Admitting you don't know something is infinitely better than trying to cover it up. So when cornered use this mantra: ‘I’m afraid I don‘t know this. Will ask my teammates and get back to you’. Just make sure that the question is not in the FAQs before you say this.
The three rules for requests and suggestions are: don‘t lie, don’t promise anything, and don't give an exact timeframe.
- The internal Suggestions board on Trello has a list of most frequently suggested features together with estimations on how likely, when and why they will be introduced.
- For insights into the decision making process, check our Feature Philosophy.
Plans change frequently, so it‘s best if we only talk about things that exist. Never say that something will be done. ’We may do this‘, ’we will definitely add this at some point in the future‘ or ’this is coming soon' — is as far as we can go.
Same applies to the negative: never say we will never do something (except steal users‘ spouses and enslave their children, as mentioned in the general FAQ). The worst thing that can happen is ’we are currently not working on this‘, ’we may consider this', etc.
Even if you know something is happening tomorrow, say ‘in the next few days’. People love it when they get things earlier than they expected — and get downright angry if we get 5 minutes (or a few months) late.
Every now and then you will get actual bug-reports. We have an internal board on trello, so you will be able to search all known issues and get the relevant info.
- The Handling Bugs manual covers all you need to know about bug reporting in Telegram.
- The internal Issues board on Trello lists all known issues.
If you are not part of the team and are looking for advanced troubleshooting tips, you may find the Troubleshooting section interesting.
Truth is, most users come to simply say ‘hello’. Hello them back if you have the time. Sometimes these users do have a question after all. In other cases they may be new to Telegram, without many friends to chat with or show them around. So you can tell them more about Telegram, point to interesting features — or even other Telegram apps. No need to advertise, just explain what needs explaining.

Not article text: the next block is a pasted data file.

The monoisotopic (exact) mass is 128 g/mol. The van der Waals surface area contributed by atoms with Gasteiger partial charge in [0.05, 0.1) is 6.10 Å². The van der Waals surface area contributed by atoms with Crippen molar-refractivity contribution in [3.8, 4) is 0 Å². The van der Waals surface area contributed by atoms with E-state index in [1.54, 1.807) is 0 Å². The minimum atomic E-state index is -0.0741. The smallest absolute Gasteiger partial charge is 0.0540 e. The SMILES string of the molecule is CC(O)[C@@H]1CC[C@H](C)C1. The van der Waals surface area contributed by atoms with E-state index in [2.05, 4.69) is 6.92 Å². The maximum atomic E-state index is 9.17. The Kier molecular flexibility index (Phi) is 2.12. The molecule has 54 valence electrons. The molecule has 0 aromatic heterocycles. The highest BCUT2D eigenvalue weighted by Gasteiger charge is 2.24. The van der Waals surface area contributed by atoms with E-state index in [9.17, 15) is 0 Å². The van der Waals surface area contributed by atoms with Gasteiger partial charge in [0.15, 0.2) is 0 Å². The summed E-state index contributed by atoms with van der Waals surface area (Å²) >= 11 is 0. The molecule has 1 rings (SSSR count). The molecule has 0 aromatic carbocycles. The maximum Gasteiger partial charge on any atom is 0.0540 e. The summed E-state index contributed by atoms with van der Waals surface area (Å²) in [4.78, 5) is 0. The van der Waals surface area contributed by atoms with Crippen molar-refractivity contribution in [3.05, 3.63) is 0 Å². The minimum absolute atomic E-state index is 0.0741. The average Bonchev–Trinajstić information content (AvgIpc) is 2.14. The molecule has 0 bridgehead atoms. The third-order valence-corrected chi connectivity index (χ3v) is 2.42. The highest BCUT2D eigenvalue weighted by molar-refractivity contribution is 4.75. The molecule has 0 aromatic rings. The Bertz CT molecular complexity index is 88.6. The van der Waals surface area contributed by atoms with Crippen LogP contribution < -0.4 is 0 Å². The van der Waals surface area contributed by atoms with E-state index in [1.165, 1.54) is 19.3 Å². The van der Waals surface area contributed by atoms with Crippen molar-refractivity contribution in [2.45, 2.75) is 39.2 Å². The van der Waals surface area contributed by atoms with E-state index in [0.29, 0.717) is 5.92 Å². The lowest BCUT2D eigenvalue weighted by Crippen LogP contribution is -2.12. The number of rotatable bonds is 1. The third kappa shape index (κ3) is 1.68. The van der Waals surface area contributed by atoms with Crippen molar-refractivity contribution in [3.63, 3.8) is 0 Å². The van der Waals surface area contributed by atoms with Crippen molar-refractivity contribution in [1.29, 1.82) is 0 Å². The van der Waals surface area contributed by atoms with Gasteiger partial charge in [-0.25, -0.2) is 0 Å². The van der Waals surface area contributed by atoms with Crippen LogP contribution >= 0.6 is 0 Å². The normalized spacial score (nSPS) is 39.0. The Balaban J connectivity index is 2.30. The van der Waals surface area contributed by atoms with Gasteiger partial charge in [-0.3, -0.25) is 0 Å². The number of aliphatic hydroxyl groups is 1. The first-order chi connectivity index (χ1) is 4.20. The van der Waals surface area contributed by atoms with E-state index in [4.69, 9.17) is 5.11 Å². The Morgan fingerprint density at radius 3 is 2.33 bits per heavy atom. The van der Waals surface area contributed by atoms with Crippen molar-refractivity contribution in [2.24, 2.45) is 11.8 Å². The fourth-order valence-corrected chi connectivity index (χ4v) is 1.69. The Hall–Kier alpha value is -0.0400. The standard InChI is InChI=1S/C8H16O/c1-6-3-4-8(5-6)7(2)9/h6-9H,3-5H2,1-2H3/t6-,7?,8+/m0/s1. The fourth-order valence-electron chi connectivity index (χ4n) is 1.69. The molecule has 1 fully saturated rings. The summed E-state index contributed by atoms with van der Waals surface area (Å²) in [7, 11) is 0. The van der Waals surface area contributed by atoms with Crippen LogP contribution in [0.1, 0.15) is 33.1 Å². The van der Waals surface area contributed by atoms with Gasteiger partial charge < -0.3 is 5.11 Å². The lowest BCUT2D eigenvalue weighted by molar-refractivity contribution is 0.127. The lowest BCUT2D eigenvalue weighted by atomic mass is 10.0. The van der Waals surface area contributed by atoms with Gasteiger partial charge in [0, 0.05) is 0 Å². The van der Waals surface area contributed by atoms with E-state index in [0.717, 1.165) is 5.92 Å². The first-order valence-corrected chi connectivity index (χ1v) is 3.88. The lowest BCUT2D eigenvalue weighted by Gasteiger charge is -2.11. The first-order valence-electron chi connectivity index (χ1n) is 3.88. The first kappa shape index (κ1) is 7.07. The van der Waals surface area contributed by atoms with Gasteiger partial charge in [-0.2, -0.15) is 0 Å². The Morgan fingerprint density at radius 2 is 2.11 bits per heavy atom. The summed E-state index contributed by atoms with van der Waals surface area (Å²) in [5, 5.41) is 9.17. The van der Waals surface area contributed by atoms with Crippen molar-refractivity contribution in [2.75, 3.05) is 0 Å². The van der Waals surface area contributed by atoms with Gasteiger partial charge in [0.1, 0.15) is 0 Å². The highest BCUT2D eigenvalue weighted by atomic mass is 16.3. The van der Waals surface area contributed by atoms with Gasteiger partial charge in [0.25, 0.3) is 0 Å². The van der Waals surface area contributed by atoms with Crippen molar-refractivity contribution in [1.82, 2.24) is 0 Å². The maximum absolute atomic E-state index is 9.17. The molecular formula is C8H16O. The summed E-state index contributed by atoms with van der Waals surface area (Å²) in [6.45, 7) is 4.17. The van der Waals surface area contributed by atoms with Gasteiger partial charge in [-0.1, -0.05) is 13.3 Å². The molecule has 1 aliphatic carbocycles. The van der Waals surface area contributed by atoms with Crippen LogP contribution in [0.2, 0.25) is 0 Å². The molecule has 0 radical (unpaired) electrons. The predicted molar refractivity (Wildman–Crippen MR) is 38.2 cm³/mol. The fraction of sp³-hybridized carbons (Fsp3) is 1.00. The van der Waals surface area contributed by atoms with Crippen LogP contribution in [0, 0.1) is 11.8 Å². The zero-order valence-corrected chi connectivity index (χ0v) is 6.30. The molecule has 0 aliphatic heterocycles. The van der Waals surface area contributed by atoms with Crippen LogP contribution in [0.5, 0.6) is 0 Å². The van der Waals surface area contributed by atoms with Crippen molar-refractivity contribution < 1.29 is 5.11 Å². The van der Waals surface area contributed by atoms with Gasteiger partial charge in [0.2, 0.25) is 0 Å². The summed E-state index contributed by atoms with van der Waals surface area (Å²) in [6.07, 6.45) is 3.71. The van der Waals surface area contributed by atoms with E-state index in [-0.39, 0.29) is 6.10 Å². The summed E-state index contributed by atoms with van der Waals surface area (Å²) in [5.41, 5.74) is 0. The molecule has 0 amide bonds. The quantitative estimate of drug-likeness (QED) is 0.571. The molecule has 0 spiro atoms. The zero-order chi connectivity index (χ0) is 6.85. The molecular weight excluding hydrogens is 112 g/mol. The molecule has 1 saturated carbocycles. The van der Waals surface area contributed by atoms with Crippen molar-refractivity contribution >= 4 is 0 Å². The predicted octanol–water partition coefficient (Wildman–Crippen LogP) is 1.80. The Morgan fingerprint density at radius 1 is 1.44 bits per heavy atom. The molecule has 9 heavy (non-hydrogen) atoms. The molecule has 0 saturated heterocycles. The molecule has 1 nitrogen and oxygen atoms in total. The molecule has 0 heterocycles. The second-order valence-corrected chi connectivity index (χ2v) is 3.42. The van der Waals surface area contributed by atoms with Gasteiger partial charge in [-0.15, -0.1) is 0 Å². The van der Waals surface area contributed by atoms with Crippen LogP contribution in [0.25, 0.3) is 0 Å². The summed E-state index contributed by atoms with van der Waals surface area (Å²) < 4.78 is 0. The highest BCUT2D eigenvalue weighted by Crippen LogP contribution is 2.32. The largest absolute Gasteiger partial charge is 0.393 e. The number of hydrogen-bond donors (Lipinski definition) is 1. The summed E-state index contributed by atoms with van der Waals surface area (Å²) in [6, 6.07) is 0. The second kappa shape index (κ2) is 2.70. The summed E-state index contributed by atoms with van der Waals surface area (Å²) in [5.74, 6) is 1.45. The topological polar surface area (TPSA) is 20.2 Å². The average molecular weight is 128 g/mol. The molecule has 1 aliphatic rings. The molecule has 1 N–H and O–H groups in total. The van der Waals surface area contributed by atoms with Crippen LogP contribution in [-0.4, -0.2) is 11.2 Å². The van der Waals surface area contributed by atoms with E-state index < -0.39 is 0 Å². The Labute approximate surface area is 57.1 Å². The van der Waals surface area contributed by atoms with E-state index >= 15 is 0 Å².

Remember: we’re here to help those we can help and talk to others that we feel we have the time to talk to, but not more. If kids get too insistent without any real needs, it’s ok to ignore them after a few replies. If somebody seems to be a nice conversation partner, it’s always a good idea to discuss Telegram, see what the user thinks is missing. Maybe tell them about our Support Initiative.
Unfortunately, we cannot really help people with real-life problems. A few kind words wouldn‘t hurt, but generally we should send those users to places where they can get actual help, like a crisis line or chat. (Now, if you want to be a member of the TSF and read this far, go send a picture of a kangaroo to the auditions account. No, this is not a joke. It is a test that helps us understand whether or not you actually read this. And don’t tell others. If you're already a member, you know what to do: humpa viceroy squid)
Yep, everyone gets their share of those. First of all, remember that these people are not really talking to you. They just see an abstract ‘Telegram’ entity. My advice is to humor them — I usually send a ‘well, that escalated quickly’ picture and it helps many users. Joke around with them and you’ll be surprised how that can humble people. And never insult back, even if they manage to get you angry for some reason. Nonviolent irony is always your best — and only — weapon.